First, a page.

In this second interview in a series of four, I had the opportunity to talk again with Janet Langley, one of the authors of The Roadmap to Literacy: A Guide to Teaching Language Arts in Waldorf Grades 1-3. More great ideas for helping homeschoolers with developing literacy with children including writing, reading, spelling.
Janet is a former Waldorf class teacher and she wrote the book with Jennifer Militzer-Kopperl, a private remedial educator who works with Waldorf students. They are both accredited Waldorf teachers.
You can get a copy of the book at Janet’s website, Waldorf Inspirations. Be sure to visit the site for many wonderful (free) ideas and resources for early childhood and each grade, 1-8.
In this conversation, Janet and I talk about how to use the book plus a few key concepts: kid writing, phonics rules, the “sacred nothing” of the 3-day rhythm, and the difference between main lessons and practice sessions.
Janet has years of experience as a classroom teacher, and I have years of experience as a homeschooling Mom. And now we both mentor teachers and homeschoolers. If you haven’t had a chance to watch the first interview, where we introduce the 5 phases of literacy, here’s a link: Developing Literacy in the Early Elementary Grades.
In this second interview in the series of four, we’re going to lay the groundwork for our upcoming conversations about planning main lessons and practice sessions.
Developing Literacy with The Roadmap to Literacy Book
Here are some highlights from our conversation:
- Janet suggests rebinding The Roadmap to Literacy book into 3 smaller books because you’ll use each section differently.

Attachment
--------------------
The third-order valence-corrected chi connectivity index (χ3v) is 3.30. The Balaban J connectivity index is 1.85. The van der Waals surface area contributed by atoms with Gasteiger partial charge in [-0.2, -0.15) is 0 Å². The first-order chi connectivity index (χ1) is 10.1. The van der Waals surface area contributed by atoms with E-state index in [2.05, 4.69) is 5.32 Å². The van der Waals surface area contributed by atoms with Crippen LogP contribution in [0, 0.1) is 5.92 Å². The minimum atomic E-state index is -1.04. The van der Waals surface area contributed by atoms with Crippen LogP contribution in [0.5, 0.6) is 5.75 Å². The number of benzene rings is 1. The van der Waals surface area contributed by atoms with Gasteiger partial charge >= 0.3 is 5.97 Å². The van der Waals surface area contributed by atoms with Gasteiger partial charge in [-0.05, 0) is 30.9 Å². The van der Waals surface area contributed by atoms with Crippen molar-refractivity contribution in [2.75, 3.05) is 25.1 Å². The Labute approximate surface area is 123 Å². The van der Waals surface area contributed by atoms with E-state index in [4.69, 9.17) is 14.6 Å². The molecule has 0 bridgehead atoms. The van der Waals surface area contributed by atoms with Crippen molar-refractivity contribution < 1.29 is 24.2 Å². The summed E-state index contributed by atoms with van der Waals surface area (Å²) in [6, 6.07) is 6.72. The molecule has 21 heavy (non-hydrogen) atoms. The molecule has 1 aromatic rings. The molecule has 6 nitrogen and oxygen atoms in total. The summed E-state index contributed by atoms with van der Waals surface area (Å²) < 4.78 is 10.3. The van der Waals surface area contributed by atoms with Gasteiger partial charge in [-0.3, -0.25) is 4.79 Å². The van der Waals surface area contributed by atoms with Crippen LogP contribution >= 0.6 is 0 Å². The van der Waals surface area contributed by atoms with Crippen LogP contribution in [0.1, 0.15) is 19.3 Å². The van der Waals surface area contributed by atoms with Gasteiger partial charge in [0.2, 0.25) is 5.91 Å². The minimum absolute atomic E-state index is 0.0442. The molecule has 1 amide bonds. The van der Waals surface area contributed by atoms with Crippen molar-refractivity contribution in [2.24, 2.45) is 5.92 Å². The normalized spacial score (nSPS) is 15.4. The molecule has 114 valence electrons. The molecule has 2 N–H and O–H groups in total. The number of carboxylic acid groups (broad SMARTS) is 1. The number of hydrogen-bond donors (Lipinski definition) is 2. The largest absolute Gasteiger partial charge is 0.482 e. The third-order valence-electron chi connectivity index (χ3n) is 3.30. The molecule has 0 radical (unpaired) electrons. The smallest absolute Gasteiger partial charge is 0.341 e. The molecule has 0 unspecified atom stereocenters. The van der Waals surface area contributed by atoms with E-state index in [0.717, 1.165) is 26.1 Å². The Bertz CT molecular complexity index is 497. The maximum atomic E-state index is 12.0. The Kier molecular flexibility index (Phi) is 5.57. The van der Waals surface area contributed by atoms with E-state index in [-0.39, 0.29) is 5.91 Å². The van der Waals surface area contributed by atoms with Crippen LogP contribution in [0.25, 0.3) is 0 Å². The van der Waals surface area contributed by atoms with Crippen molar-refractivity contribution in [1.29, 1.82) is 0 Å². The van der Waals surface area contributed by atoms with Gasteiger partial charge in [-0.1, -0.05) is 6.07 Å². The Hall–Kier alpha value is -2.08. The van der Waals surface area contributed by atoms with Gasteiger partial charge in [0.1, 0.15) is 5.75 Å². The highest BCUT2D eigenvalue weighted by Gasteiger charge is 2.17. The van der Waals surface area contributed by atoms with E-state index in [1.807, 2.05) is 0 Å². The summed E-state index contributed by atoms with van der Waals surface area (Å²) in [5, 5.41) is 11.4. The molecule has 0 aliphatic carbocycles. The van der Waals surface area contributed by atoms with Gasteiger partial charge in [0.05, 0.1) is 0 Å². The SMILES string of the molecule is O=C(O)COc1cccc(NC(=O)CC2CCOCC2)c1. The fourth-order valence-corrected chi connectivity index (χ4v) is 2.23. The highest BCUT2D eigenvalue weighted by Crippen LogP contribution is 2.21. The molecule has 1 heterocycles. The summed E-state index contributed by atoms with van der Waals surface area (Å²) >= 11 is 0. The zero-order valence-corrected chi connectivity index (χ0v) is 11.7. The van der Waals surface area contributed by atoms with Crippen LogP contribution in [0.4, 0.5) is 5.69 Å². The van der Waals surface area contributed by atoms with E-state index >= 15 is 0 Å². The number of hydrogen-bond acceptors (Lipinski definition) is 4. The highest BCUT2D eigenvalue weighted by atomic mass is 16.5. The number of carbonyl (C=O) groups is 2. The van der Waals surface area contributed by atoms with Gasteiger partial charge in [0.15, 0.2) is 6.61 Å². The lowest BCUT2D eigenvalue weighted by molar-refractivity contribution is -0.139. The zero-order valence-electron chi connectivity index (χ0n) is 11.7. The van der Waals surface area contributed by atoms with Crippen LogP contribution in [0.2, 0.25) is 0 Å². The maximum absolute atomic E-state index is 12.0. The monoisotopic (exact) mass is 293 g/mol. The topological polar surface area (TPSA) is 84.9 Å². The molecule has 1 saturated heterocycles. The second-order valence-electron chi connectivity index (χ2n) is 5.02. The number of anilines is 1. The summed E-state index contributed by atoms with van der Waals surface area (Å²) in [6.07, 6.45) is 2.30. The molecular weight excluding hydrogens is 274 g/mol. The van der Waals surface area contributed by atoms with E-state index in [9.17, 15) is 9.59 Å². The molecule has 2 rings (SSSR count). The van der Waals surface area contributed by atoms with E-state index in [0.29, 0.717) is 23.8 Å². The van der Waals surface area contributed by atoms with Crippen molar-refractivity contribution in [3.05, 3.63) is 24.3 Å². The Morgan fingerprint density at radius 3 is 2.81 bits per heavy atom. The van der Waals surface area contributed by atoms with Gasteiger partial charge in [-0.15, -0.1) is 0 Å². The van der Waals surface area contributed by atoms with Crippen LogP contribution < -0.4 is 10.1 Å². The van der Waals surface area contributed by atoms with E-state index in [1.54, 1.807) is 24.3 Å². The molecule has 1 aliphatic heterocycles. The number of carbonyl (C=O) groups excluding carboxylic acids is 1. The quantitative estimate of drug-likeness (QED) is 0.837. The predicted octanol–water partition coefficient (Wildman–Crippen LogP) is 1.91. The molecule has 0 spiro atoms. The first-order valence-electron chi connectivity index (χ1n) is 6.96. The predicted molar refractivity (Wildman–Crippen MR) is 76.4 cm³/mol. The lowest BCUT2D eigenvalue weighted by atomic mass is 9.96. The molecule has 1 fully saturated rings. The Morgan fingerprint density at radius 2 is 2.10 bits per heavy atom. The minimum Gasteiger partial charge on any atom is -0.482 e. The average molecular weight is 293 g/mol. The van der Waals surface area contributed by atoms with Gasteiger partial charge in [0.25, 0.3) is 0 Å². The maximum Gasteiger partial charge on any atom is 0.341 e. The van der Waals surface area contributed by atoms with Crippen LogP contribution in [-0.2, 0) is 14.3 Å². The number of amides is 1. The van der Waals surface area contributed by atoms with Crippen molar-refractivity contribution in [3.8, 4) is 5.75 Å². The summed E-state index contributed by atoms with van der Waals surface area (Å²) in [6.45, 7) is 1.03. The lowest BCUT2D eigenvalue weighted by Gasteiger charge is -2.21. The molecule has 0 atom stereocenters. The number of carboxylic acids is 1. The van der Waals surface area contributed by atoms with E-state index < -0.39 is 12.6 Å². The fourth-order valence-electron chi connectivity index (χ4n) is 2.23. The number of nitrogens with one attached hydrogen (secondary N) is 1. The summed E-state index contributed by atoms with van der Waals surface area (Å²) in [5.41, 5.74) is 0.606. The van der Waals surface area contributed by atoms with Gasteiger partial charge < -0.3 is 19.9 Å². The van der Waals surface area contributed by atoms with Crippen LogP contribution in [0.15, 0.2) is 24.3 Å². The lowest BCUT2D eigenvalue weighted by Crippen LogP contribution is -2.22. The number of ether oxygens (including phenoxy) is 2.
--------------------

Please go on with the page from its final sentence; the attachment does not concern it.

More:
- Great ideas for having children create their own phonics rules book, adding examples of the sound combinations that they discover in their daily lives.
- Writing comes before reading in the Waldorf approach, and children can have fun writing stories and playing with their writing.
“If we proceed rationally we will get far enough in the first grade so that the children will be able to write simple things that we say to them or that they compose themselves. If we stick to simple things, the children will also be able to read them.” -Rudolf Steiner, Discussions with Teachers
- The 3-day rhythm is a huge “sacred nothing”! Sacred Nothings or Waldorf Myths are “questionable traditions which have evolved over the years with little consciousness around them. Little or no basis in the teachings of Rudolf Steiner.”
- Differences between main lessons and practice sessions.
This interview is the second in a series of four interviews with Janet to help you understand how literacy develops and how the Waldorf approach can support each child’s development.
You can get a copy of the book at Janet’s website, Waldorf Inspirations. Please note that if you are outside the United States, you can now get your copy as a print-on-demand book to save you the huge expense of shipping.
The Four Developing Literacy Interviews:
Developing Literacy with The Roadmap to Literacy Book (that’s this one!)